When we start to meditate, there are many challenges. One of the greatest difficulties is finding the time to meditate, even if it's just for 5 or 10 minutes a day. Dr. Jon Kabat Zinn asks us to practice as though our lives depend upon it, such is the importance of the benefits of a regular mindfulness practice. Spending just a few minutes every day engaging our mindful way of being can make all the difference. Short pauses during the day create space to help us decide how to respond to situations, rather than react, perhaps out of old habits or entrenched ways of being..
This week, perhaps try using sound as an anchor to the present moment. Here’s a link to my 6-minute Tibetan Singing Bowl meditation on Insight Timer which invites the mind to focus on resonance and tone, calming the residual chatter.
For further reading, this selection of great articles and video clips will help you to keep your practice going over the next few weeks:
In Mental Health Awareness Week, the theme of “Mindfulness at Home” is conflict. How can mindfulness help us to respond, rather then knee-jerk react when confronted with a tricky situation? Can ‘taking a moment for ourselves’ really mean the difference between a robust argument and an ugly row?
To further the discussion, here is this week’s edit from Mindful:
10 Steps for Mindful Conflict Resolution by Whitney Stewart
Don’t Just Play Nice by Michael Carroll
Five Common Work Challenges Mindfulness Can Improve by Jeremy Hunter
The Daily Practice this week is from Elaine Smookler’s article, Being Gentle With Your Feelings in Lockdown
To join next week’s session, register your place by clicking here.
We can make our minds so like still water that beings gather about us, that they may see, it may be, their own images, and so live for a moment with a clearer, perhaps even with a fiercer life because of our quiet.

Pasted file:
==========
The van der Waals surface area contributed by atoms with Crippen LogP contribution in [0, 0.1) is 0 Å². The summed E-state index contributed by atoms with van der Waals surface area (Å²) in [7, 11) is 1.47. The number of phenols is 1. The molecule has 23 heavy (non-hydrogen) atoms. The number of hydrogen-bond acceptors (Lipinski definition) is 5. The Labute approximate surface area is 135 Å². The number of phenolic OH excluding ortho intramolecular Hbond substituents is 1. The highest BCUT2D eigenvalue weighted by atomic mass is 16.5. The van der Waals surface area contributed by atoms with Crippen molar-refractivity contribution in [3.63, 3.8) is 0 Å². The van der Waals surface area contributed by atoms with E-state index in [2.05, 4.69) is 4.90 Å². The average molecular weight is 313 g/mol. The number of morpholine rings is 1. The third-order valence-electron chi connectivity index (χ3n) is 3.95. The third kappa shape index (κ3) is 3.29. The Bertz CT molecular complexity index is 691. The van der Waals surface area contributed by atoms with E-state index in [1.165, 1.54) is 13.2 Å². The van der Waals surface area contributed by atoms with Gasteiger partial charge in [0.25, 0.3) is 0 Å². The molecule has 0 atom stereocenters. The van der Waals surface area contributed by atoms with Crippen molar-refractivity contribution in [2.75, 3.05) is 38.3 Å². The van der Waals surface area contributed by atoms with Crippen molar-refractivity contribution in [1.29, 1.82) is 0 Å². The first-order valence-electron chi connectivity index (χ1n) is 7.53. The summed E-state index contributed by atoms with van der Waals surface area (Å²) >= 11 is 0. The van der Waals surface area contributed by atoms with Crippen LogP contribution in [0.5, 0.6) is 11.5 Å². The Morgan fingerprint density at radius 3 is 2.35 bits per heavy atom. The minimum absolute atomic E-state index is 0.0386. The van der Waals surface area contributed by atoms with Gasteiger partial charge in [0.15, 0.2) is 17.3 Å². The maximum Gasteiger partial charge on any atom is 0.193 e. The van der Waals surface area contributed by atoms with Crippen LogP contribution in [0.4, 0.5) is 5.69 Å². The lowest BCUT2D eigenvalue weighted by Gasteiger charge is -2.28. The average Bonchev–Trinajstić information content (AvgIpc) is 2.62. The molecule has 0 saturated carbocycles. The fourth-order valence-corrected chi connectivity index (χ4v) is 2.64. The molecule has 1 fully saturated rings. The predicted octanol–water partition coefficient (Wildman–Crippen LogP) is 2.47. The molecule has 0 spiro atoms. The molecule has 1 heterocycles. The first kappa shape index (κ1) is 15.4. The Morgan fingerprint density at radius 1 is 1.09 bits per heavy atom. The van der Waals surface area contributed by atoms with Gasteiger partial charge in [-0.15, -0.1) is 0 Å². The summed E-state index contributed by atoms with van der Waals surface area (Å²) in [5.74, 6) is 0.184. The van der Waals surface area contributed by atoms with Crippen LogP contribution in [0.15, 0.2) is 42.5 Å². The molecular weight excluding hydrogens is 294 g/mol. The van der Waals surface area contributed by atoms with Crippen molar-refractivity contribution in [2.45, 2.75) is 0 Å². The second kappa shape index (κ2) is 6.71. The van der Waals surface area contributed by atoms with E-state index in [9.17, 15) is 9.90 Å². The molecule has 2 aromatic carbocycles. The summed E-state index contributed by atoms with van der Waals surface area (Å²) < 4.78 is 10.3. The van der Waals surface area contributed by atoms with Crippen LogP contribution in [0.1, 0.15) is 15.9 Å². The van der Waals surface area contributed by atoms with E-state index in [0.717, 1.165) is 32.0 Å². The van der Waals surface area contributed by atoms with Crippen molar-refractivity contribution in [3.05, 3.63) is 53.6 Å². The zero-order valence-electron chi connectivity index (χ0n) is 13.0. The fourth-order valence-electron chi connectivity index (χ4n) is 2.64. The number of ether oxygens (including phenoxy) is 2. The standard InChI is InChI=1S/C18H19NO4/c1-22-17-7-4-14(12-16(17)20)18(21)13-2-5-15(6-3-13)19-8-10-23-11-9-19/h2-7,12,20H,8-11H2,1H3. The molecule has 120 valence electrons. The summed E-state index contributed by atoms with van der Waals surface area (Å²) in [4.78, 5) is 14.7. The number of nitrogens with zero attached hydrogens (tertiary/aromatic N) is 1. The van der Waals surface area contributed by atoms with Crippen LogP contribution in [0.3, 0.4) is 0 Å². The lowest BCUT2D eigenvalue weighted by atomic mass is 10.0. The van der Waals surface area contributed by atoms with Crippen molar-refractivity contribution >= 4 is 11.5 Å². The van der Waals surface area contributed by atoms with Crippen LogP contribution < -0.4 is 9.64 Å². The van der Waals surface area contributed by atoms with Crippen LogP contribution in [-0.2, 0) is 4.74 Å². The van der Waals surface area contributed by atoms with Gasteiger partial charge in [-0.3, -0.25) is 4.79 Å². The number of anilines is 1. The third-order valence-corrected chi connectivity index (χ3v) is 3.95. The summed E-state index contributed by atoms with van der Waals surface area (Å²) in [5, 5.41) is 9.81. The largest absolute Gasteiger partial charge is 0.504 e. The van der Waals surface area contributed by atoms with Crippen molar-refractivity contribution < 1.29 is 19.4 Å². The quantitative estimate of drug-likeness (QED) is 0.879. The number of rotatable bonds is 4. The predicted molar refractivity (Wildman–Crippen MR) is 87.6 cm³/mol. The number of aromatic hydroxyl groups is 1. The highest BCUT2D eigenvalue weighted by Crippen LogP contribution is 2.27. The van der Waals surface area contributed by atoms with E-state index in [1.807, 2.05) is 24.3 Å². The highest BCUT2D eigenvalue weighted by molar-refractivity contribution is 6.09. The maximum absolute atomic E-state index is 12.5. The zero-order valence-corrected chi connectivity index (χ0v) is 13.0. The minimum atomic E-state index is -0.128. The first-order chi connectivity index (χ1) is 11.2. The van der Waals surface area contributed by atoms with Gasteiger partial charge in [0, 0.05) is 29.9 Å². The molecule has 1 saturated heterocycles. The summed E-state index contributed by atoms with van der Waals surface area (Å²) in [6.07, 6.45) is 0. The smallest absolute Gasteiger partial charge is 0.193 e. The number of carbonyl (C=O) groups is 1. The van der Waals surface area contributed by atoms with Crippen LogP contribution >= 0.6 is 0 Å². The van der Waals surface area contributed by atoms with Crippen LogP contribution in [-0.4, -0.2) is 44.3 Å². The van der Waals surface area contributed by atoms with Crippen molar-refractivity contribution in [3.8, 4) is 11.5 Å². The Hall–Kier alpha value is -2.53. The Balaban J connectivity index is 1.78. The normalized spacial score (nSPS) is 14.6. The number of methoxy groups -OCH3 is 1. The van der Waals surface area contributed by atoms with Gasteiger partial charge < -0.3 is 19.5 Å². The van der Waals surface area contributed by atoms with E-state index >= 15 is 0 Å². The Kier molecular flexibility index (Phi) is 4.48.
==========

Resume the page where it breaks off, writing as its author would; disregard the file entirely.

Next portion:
In Mindfulness at Work and Home, I describe resilience as that which “prevents you from disappearing down a black hole, folding in and giving up when things go wrong. It moves you from passive to active. From victim to warrior – or somewhere in-between. Resilience is the grit that helps you to get up and carry on in the hope that things will get better. It’s the capacity to adjust positively to difficult life circumstances.”
The good news is that more than five decades of research show that resilience is highly trainable. Moreover, the practice of mindfulness impacts resilience as it helps us to find a place of calm within ourselves and to be more in touch with our motivations and intentions. In short, mindfulness helps us to pause, step back, reflect, shift perspectives, create options, and choose wisely.
This week, if you would like to read more about mindfulness and resilience, follow the links below.
The theme of this week’s “Mindfulness at Home” session is self-compassion. To read more about the practice and the seminal research work of Dr Kristen Neff, see the links below.
Dr Kristen Neff
To find out more about the work of Dr Kristen Neff, click here.
The Transformative Effects of Mindful Self-Compasion by Neff and Garner. Click here.
Self-compassion practices to Deepen Your Resilience by Linda Graham. Click here.
To follow a Loving-Kindness meditation, click here.
Mindfulness at Work and Home
To find out more about “Mindfulness at Work and Home” published by RedDoor Press last year, click here.
Image courtesy of Alisa Anton at Unsplash
On Tuesday 5th May, I will be looking at the interplay between mindfulness and self-compassion. What does it mean to be kind to ourselves and how can this help us in our daily lives?
To reserve a space, simply register here:
I look forward to seeing you there!